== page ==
Home & Garden

Ask Angie: Advantages and disadvantages of different types of water softeners

Angie Hicks
Angie Hicks MCT

Dear Angie: Do salt-free water softeners work better than the salt type water softeners? Would you recommend a salt-free water softener? — P.T. Portales, N.M.

Answer: Angie's List focuses on services rather than products, but we reached out to some highly rated service professionals to get their take on the different types of water softeners on the market.

As you might expect, there are advantages and disadvantages to both types of systems. I'll outline our findings and rely on you to make the right choice for your home, but I'd also recommend you talk with a local company that has good reputation and experience with water quality in New Mexico, where you live, which has known hard water issues in several areas.

First, salt-free systems are not true water softeners. These systems are often called "water conditioners" or "descalers." Salt-free systems can help reduce the buildup of limescale, the chalky substance you see in dried hard water spots, as well as other chemicals. The systems work by altering the chemical structure of water minerals through the descaling process, which prevents solids from depositing in pipes and water-using fixtures.

Water softener salt removes minerals such as calcium and magnesium — which cause hard water — through a process called ionic exchange and replaces them with soft minerals potassium and sodium.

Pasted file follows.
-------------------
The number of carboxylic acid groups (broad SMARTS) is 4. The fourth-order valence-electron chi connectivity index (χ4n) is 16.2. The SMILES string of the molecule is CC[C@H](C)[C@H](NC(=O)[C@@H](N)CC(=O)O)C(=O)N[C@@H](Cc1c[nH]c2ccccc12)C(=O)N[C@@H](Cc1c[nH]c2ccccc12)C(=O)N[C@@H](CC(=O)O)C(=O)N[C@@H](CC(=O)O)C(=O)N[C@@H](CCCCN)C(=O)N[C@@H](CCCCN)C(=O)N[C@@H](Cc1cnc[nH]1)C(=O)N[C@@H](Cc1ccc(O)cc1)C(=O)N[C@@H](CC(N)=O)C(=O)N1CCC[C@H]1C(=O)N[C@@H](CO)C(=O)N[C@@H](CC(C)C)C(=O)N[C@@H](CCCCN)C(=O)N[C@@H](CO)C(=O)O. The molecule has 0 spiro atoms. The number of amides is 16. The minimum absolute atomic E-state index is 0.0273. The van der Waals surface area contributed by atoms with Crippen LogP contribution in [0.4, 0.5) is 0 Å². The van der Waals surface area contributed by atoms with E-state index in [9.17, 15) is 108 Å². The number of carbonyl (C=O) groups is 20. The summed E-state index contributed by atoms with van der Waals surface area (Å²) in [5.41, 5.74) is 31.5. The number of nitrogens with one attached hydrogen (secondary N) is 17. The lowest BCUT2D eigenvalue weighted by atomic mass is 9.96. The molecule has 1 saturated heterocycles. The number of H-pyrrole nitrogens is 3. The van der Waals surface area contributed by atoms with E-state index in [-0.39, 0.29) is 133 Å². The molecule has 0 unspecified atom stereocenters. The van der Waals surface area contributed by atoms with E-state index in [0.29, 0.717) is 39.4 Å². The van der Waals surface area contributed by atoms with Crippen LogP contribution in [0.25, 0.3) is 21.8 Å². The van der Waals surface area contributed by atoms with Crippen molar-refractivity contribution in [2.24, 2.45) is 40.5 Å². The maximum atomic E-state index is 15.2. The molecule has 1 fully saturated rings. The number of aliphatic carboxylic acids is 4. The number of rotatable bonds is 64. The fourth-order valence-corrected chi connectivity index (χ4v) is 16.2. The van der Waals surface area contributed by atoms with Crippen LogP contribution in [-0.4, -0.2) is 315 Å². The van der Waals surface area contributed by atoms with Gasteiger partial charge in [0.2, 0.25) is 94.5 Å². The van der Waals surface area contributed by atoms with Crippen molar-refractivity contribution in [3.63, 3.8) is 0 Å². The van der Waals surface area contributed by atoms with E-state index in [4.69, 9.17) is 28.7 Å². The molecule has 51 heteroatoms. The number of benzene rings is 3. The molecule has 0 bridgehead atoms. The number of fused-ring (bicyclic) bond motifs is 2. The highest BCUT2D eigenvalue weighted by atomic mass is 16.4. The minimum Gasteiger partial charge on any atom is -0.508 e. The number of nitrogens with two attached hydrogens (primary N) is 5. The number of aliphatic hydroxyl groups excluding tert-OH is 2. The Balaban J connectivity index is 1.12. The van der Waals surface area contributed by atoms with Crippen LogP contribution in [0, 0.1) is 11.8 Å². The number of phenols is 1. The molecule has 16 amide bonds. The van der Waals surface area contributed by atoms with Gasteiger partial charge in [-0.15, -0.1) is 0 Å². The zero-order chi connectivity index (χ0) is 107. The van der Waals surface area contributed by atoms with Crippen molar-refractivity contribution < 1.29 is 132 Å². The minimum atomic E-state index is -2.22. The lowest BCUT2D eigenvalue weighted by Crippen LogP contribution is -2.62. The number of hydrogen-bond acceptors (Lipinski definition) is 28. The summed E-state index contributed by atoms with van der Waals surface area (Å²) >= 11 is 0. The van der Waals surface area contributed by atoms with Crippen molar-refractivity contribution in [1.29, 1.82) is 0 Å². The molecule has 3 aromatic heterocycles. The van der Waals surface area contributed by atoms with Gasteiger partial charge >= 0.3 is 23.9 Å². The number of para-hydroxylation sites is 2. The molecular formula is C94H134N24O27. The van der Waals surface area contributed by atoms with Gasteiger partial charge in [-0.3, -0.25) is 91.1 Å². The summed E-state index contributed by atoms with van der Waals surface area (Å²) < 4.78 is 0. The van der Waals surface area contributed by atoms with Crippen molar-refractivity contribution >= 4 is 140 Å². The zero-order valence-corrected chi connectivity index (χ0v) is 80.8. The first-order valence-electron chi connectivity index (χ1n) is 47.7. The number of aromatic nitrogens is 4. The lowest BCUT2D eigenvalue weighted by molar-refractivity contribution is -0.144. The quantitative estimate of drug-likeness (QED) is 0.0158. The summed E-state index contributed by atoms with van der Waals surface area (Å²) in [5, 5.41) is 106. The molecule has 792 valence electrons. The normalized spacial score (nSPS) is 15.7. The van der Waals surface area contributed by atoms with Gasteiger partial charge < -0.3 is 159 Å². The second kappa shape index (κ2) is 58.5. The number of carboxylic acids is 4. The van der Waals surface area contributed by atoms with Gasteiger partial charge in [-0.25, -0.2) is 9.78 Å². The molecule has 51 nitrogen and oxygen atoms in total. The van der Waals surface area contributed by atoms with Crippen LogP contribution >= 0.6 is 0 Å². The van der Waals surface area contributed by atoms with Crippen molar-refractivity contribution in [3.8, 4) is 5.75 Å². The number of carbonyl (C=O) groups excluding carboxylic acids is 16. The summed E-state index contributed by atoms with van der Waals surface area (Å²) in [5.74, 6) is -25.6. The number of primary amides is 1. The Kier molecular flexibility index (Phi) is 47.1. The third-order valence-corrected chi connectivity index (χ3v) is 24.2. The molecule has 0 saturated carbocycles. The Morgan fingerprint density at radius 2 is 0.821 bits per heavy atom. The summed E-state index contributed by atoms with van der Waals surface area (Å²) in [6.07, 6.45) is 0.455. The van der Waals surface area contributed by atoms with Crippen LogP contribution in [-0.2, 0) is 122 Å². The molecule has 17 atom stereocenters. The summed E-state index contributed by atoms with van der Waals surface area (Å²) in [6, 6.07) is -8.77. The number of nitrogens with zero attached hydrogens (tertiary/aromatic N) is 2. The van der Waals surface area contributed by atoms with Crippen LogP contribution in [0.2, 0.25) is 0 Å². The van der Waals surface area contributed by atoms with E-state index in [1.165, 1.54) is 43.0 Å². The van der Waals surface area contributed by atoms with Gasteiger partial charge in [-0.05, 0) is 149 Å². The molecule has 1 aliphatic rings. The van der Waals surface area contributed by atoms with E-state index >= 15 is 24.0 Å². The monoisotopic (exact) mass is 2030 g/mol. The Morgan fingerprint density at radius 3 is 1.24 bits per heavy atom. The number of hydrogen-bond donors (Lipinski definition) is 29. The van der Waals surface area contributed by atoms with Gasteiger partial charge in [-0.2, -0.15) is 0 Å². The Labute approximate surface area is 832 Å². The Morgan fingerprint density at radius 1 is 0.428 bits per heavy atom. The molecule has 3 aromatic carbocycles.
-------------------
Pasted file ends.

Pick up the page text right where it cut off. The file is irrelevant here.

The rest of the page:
One concern with salt-free systems is they're not as effective in places where water sits, like in your water heater. Those areas still can get a buildup of scale. Some nice things about salt-free systems are that they don't waste water the way water softeners do. They cost less to operate and don't require much maintenance.

Conditioned water also doesn't have the "slippery" feel you get from a water softener, which can be an advantage or disadvantage, depending on your preference. The operation of water conditioners also can be affected by the types of contaminates you have in your water, which can vary by region. Some salt-free conditioners work really well and others don't live up to their claims, so it's important to do your research if you're considering one.

The advantage of water softeners is they can extend the life of your water-using appliances, your plumbing and even your clothes. One study showed that water heaters using hard water lost half their efficiency over a 15-year lifetime, whereas those using softened water retained their original efficiency rating. Showerheads using hard water lost 75 percent of their flow rate in less than 18 months, while those on softened water maintained a full flow.

With a water softener, you also don't need to use as much soap when doing dishes, laundry or bathing, as you do if you have hard water. Water softeners have become more efficient and some use up to 75 percent less salt.

Before you buy a water conditioner or softener, do your due diligence and investigate the product and company supplying it. Avoid companies that try unsolicited to sell you a system or use high-pressure sales tactics. Be sure to deal with a reputable company that offers a money-back guarantee. Look for a company with installers certified by the Water Quality Association.